Thomas also testified that as to one of the properties involved, which is covered by the last deed to him dated May 6, 1959, he had previously held a deed from the father to Leo covering this same property, but that 3 or 4 months before the present deed the old one was returned to the father who substituted a $5,000 savings and loan certificate, which had previously carried Thomas' name, for it. This certificate was delivered to Leo after the father's death. The testimony on this transaction is as follows: "Q That Savings & Loan account certificate had previously been payable to you, had it not? A Yes. Q So your father exchanged the Savings & Loan certificate or switched it between you and Leo, substituting the Savings & Loan certificate for the land, is that correct? A Yes. Q And the prior deed to Leo had been received by you, before it was destroyed, just like the rest of these deeds? A It must have been, yes. Q And he told you to put it in your safe and keep it and record it after his death? A Yesno, I wasn't to record it; I was to pass it to Leo Q You were to pass it to Leo after your father's death just like the rest of the deeds, is that correct? A I was to record mine and pass the other ones out. There was a difference." Plaintiffs urge that this transaction evidenced the intention of the father to retain control over the deeds and to reserve the right to recall them. There is no other evidence of any nature that there was any such understanding as to any of the conveyances questioned herein.

Plaintiffs' sole authority for their position is Neylon v. Parker, 177 Neb. 187, 128 N.W.2d 690. We submit that there is no similarity between the facts in that case and this one. The evidence in Neylon v. Parker, supra, was conclusive that there was no intent to pass a present interest in property. Two quit claim deeds were executed with the understanding that only one of them would be effective, depending on subsequent developments. In that case the grantee was using the deed to attempt to prove the existence of a contract to convey.

This case is much more analogous to Cerveny v. Cerveny, 154 Neb. 1, 46 N.W.2d 632, in which a mother executed deeds to certain property to her son and to other children and put the deeds in her own safe to which the son had access. The mother wrote out a statement in which she said each of the grantees should "`put his on record after my death * * *.'" After the son's death, this paper and the deed to the son were found by his wife among the son's effects. She recorded the deed. The mother subsequently brought an action against the wife to cancel the deed, claiming there had never been a delivery to the son. In that case we quieted title to the property in the daughter-in-law, subject to a life estate in the mother.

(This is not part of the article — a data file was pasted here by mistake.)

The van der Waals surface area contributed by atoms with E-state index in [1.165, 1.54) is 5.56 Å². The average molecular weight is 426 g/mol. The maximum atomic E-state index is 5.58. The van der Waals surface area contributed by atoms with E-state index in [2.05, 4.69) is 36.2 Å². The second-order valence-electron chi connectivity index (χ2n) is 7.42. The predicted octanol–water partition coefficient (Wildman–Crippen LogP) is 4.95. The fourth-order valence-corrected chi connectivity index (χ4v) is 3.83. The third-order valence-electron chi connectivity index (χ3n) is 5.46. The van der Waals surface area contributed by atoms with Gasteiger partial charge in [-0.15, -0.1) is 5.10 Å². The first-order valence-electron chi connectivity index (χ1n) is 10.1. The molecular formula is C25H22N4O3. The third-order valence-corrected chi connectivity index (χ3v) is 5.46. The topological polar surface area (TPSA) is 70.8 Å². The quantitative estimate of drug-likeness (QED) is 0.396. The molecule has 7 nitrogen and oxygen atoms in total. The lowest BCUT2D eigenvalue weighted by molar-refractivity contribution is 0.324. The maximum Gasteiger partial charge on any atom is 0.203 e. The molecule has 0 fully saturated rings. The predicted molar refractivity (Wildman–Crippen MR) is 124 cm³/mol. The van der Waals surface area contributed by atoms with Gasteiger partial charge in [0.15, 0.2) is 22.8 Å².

If anything, the facts herein present a stronger case than those in Cerveny v. Cerveny, supra. This case is not so dependent on presumptions, but indicates a situation where a grantor intended to convey property retaining a life estate and requested that the deeds be held off record to accomplish that purpose. We have had *253 many cases covering the rules to be applied to the facts herein, none of which are referred to in plaintiffs' brief.

The possession of a deed by the grantee, in the absence of opposing circumstances, is prima facie evidence of delivery and the burden of proof is on him who disputes this presumption. See Kellner v. Whaley, 148 Neb. 259, 27 N.W.2d 183.

A deed delivered to grantee in grantor's lifetime is operative, although enjoyment of the estate conveyed is postponed until grantor's death, as a present estate or interest is transferred by such delivery. See Kerns v. Kerns, 157 Neb. 786, 61 N.W.2d 405.

In a suit to set aside a deed to defendant for want of delivery, plaintiffs have the burden of proving nondelivery of the deed and producing evidence to overcome the presumption of delivery due to defendant's possession of the deed. See Cerveny v. Cerveny, 154 Neb. 1, 46 N.W.2d 632.

This presumption is not conclusive but it raises a strong implication which can only be overcome by clear and satisfactory proof. See Cain v. Killian, 156 Neb. 132, 54 N.W.2d 368.

This court has from an early date consistently held that delivery is largely a question of intent to be determined from the facts and circumstances of the given case. See Kellner v. Whaley, 148 Neb. 259, 27 N.W.2d 183.

This case was tried in the district court for Saunders County, March 19, 1964. A submission was taken and the plaintiffs were given 10 days to file a brief and the defendants 10 days thereafter to file an answer brief. On April 10, 1964, and prior to a decision Leo filed a motion to amend the petition, alleging that the testimony at the trial indicated that one of the tracts involved had on a previous occasion been conveyed to him, and if the court should find there had been an effective delivery during the lifetime of the father, then the court must find the prior deed effectively conveyed the interest of the father to Leo to the exclusion of the interest of Thomas arising from the second deed. Thomas objected to the motion for leave to amend on the grounds that Leo was estopped to claim title to the tract as against him. The trial court denied leave to amend and Leo gave separate notice of appeal and has filed a separate brief on this issue urging abuse of discretion.

Ignoring the question of res judicata as to Leo, which was raised at several stages herein but which we do not discuss because it would not be applicable to Ethel, the trial court did not abuse its discretion in refusing to amend after submission of the case. The testimony in question did not come as a surprise to Leo. The bill of exceptions in the previous case, which was an exhibit herein, shows that this transaction was fully described in the previous trial. Further, Leo has accepted and has continued to retain the $5,000 building and loan certificate which was changed from Thomas to Leo as a part of the questioned transaction. Even if Leo could amend, the doctrine of equitable estoppel may be applicable. See Wenzel v. Wenzel, 174 Neb. 61, 115 N.W.2d 788.

For the reasons given, the judgment of the trial court should be and hereby is affirmed.